St. Louis, MO
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Wow, I love this post. I'm not a developer, but I think the same concept translates across different disciplines. And, honestly, people who have hobbies and passions outside of work are actually more interesting to work with and for.
1 year, 1 month ago on How Being Obsessed With Something Offline Makes You A Better Developer
Great article, Caryn! Thank you so much for coming out and writing about the event. :)
1 year, 6 months ago on SMCSTL Shared Valuable Business Insight At Its Social Media Workshop
When I graduated from college in 2010, I was excited to work in "public relations." Now, only two years later, I almost exclusively use words like "strategic communications" and "reputation management" because those terms seem to communicate the strategic part of what we do better. PR does have an image problem -- it DOES need to be redefined, or we risk losing the term all together.
This post makes it sound you're giving up on the vision of finding a common ground definition that gets us excited to use the term again. Don't! Don't lose sight of the vision because you want to stick too closely to the process. The vision was right, the process just didn't generate the desired results. Go back to the drawing board!
2 years, 10 months ago on PRSA Response to PR Definition Criticism
@nicksargent Pinterest, while interesting, is somewhat of a one trick pony. The functionality of Google Plus is exceptional. I agree with you that users aren't completely on board yet, but I think we'll see it experience a growth model similar to Twitter. Twitter went from "one more thing" and "why would I want to do that" to playing a central role in many users' online experience. Based purely on functionality, I think Google Plus has a good opportunity to do the same. It just needs time to grow.
2 years, 10 months ago on "Google+ for Business: How Google's Social Network Changes Everything," By Chris Brogan - WIN THE BOOK
@nicksargent I think the majority would probably concede that Google Plus *may* not succeed, but I for one think it remains very likely that it will. Sure, the first several months I used it my circles only contained fellow social media nerds, but recently I've noticed a lot of nonprofits and other organizations adapting the technology. President Obama's hangout is just one great example of how one can leverage Google's integration to deliver something with unique value.
As for the Pinterest comparison, I truly think it's apples and oranges. Sure, Pinterest may have broader consumer appeal right now than Google Plus, but Twitter was not immediately a consumer-friendly network, and we're still seeing it have serious business implications. Different networks take off in different ways.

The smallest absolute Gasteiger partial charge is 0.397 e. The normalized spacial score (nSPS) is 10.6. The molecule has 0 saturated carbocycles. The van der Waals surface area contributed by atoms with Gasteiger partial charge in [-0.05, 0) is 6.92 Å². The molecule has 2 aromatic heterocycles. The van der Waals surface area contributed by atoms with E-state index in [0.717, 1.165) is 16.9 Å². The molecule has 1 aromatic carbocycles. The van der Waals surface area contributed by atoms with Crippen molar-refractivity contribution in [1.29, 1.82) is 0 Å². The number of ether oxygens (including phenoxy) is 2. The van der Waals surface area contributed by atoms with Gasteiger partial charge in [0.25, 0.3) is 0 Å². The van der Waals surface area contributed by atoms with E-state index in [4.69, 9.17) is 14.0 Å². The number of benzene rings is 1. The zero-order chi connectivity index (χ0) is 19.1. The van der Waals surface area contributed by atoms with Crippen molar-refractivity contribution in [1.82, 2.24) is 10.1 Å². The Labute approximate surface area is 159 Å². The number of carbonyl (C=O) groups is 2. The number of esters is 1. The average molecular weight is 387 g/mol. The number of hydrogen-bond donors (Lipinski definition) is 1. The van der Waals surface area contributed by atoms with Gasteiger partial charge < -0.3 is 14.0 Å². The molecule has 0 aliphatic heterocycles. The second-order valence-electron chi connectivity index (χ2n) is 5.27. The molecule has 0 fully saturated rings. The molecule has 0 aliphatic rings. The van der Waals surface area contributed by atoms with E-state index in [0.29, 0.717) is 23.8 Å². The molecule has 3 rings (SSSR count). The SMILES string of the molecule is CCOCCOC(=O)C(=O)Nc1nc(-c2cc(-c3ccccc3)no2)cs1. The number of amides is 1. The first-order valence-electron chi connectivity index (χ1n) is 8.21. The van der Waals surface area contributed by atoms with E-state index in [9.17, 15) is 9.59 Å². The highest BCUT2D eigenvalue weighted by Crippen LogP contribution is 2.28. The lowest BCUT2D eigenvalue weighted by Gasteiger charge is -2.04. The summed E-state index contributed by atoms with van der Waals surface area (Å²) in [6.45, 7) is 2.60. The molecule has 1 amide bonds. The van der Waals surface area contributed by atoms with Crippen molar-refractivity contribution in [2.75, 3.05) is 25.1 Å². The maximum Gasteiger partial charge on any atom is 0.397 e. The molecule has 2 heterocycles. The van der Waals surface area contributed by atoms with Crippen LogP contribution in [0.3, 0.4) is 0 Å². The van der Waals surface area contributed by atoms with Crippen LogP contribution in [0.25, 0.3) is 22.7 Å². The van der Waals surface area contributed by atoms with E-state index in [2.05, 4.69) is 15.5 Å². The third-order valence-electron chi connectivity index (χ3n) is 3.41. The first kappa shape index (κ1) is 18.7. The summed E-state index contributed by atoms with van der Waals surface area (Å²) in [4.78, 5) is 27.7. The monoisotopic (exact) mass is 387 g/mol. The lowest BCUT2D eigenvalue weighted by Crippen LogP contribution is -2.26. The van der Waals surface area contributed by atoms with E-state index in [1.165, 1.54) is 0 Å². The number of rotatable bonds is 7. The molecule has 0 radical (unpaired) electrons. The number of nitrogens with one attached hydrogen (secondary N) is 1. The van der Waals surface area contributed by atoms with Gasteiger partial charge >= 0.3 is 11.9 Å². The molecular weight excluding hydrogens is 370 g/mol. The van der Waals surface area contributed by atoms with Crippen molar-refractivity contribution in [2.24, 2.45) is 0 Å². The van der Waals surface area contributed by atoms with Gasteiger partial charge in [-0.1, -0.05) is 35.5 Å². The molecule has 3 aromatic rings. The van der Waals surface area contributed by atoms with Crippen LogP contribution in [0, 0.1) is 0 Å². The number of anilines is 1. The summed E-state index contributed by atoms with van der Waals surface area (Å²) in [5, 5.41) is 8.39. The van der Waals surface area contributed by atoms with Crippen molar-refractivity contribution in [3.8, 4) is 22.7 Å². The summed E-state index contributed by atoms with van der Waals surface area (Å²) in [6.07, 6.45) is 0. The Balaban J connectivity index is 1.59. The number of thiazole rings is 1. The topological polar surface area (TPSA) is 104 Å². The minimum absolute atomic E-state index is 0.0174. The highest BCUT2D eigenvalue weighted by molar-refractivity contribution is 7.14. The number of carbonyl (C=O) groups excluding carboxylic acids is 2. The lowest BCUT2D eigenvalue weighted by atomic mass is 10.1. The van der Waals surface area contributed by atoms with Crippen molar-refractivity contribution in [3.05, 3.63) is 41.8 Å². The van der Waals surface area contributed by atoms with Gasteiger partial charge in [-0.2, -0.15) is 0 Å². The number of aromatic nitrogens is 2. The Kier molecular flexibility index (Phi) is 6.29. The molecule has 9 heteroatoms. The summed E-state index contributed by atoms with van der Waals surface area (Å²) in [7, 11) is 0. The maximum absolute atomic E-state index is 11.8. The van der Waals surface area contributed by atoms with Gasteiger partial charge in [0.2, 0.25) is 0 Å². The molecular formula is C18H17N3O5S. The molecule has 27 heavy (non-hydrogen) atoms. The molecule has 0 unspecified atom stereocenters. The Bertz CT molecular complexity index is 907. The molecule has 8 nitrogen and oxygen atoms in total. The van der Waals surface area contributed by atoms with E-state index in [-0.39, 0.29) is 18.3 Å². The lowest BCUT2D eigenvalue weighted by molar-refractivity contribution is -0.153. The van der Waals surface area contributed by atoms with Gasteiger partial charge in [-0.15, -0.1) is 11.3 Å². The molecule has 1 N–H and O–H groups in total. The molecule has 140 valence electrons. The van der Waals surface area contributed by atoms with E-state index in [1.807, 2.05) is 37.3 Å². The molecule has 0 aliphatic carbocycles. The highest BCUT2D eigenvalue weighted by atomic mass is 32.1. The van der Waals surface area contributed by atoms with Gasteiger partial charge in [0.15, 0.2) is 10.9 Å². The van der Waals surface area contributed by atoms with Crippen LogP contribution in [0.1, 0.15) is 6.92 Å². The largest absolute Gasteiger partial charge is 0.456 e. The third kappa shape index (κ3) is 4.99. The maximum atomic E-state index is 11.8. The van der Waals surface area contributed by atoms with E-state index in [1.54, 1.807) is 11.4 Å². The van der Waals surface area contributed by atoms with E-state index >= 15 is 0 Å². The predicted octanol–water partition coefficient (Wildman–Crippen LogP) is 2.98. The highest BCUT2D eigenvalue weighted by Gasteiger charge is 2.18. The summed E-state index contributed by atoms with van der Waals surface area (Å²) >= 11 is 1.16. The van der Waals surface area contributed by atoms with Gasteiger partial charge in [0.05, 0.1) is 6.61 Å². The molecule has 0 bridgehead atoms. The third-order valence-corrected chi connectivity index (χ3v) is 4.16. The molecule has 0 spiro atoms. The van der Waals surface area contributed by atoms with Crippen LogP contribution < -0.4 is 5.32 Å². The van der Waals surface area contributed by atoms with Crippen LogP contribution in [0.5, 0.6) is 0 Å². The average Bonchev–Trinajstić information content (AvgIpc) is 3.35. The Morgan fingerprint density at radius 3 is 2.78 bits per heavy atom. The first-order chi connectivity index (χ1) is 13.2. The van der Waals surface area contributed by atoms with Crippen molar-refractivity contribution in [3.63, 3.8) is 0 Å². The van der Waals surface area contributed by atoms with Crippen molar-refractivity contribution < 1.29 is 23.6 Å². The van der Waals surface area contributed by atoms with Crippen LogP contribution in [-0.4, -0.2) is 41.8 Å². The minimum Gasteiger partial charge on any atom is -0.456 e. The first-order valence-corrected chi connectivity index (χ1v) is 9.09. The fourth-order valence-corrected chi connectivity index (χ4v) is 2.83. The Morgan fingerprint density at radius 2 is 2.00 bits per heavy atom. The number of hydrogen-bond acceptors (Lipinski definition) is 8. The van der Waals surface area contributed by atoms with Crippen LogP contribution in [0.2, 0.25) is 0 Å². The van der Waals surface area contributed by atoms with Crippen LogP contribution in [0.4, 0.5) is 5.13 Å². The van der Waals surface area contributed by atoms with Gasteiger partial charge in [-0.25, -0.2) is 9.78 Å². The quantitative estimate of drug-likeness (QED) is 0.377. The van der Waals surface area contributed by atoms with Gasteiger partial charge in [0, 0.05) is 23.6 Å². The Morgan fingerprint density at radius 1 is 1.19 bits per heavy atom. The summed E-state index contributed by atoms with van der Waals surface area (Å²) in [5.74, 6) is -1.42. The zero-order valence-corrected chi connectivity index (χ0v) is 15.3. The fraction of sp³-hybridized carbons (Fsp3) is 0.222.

I love that J.C. Penney's pulled the shirt and responded without actively shifting the blame. Users pointed out that the shirt sucks, they agreed, and now it's gone. Behold the power of social media!
3 years, 3 months ago on WTF? Friday: J.C. Penney and the Terrible Tween Girl Tee Shirt
I agree with @kraftykmay. It's not a very successful rebranding campaign, but I don't think it was intended to be. It's about saying that no matter how "slutty" she dresses, no woman deserved or is asking for rape.
3 years, 4 months ago on "Jane, You Ignorant Slut," No Longer an Insult? Will SlutWalks Change a Definition?
I'm not so doubtful. Plenty of politicians tweet for themselves (as we've all learned recently), and they didn't usher Obama into an ivory tower upon his inauguration. I imagine he'll still have a team handling account management (the follows/unfollow type of functions you mentioned), but I see no reason he can't compose his own 140 statements every now and again. :)
3 years, 6 months ago on Color me Doubtful: Barack Obama to Tweet "Personally"
@Sushi You're so right. Communities are more effective and interesting when the defining characteristic is shared passion.
4 years, 2 months ago on Five Ways Pie and Social Media Helped Build Community
I love the idea that communities are built out of people's passions. Great post.
As we've said again and again personal experience isn't fact, but as the child of a mother who ran and partially owned a businesses (not a startup, but the point holds) as I was growing up, I think I greatly benefited from having that successful, businesswoman model.
No woman should feel obligated to have children if she doesn't want them, but no woman who wants them should feel she won't be a good mother if she is also an entrepreneur. Kids need love/attention, obviously, but a good role model goes a long way too.
Historically speaking, there was a time when people assumed that having children (or even just a husband) meant that women couldn't even work and function well in their familial roles. The idea of what a mother can/cannot do is still evolving.
4 years, 2 months ago on Having Children Means You Can’t Run a Start-Up